- The doctor, who saved millions of lives by wiping out smallpox, died at the age of 87
- Doctor Donald Henderson led the successful global drive to wipe out smallpox in the 1960s and ’70s
- Henderson led the World Health Organization’s 10-year drive against the illness
The doctor, who saved millions of lives by wiping out smallpox, died at the age of 87 years old.
In an Agence France-Presse that was posted on GMA News Online, it was disclosed that American doctor Donald Henderson, the public health official who led the successful global drive to wipe out smallpox in the 1960s and ’70s, died on Friday, August 19, in Baltimore. The doctor succumbed to complications from a broken hip, the University of Pittsburgh Medical Center said in a statement.
Henderson “led the World Health Organization’s successful 10-year effort to eradicate smallpox, one of the greatest public health achievements in history,” said Michael Klag, dean of the Johns Hopkins Bloomberg School of Public Health.
“Smallpox is the only human disease ever to have been eradicated,” Klag noted.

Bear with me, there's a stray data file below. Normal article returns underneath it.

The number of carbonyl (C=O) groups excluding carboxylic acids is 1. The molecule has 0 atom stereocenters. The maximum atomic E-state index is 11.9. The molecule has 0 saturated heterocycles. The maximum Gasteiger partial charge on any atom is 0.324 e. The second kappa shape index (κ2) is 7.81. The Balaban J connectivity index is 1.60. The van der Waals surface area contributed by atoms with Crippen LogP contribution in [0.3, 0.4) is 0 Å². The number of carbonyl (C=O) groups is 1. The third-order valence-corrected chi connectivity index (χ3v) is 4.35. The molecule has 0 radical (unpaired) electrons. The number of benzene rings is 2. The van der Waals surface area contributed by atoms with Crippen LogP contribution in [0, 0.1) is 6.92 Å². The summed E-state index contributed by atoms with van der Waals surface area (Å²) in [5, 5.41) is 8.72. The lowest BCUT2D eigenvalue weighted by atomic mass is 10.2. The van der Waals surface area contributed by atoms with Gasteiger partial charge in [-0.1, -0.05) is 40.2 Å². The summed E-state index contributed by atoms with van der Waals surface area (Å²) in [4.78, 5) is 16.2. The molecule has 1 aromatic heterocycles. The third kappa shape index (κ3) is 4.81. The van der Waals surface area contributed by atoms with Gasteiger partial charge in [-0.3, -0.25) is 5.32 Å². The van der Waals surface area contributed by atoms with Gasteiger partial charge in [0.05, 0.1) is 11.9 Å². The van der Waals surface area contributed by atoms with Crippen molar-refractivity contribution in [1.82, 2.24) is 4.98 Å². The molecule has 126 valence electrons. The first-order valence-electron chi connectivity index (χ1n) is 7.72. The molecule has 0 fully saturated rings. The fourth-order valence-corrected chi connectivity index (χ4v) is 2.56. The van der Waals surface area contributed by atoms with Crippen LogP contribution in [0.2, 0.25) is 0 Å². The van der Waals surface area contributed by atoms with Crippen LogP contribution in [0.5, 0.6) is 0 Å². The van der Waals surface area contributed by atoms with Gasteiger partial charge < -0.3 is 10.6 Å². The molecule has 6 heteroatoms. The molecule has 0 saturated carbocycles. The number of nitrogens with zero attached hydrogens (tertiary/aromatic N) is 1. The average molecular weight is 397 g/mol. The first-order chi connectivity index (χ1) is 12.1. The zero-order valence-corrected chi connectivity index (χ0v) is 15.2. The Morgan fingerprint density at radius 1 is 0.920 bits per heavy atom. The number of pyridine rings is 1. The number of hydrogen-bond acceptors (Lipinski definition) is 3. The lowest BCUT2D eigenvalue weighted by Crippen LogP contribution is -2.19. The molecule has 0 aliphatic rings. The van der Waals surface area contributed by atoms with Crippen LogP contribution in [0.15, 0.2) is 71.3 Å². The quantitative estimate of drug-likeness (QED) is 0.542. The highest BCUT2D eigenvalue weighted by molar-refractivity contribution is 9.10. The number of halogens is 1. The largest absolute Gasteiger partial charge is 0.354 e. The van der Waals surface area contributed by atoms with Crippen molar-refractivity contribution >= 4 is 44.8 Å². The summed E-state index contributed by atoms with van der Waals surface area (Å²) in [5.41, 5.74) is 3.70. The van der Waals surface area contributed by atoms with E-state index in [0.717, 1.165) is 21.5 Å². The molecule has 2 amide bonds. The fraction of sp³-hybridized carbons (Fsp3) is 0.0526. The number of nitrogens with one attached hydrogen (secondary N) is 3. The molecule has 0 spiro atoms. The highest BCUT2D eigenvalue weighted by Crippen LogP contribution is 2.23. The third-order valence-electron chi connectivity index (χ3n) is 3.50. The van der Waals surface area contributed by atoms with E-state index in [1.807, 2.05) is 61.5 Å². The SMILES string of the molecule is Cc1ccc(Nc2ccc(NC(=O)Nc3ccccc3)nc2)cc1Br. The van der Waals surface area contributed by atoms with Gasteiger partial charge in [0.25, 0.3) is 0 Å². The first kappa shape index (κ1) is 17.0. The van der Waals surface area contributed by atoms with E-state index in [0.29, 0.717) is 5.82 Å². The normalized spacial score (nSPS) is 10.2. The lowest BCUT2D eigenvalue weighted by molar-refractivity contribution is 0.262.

First known as the “pox,” the disease was one of the deadliest in history, killing an estimated 300 million to 500 million people in the 20th century alone. Smallpox inflicted great pain on victims, beginning with fever, nausea and other flu-like symptoms before leading to lesions on the face and body. A third of victims died. Survivors suffered disfigurement and occasionally blindness, it was disclosed.
Heading an army of field workers around the world under an initiative of the WHO, Henderson oversaw the implementation of a systematic vaccination program that focused on isolating outbreaks instead of attempting mass vaccinations. The campaign was declared a success in 1980.
“D.A. Henderson truly changed the world for the better,” the University of Pittsburgh Medical Center’s Tom Inglesby said in a statement. “With all of that, he still took the time to be a mentor to countless young people, and was a great friend. He is truly irreplaceable.”
Henderson is survived by his wife Nana, daughter Leigh, and sons Douglas and David.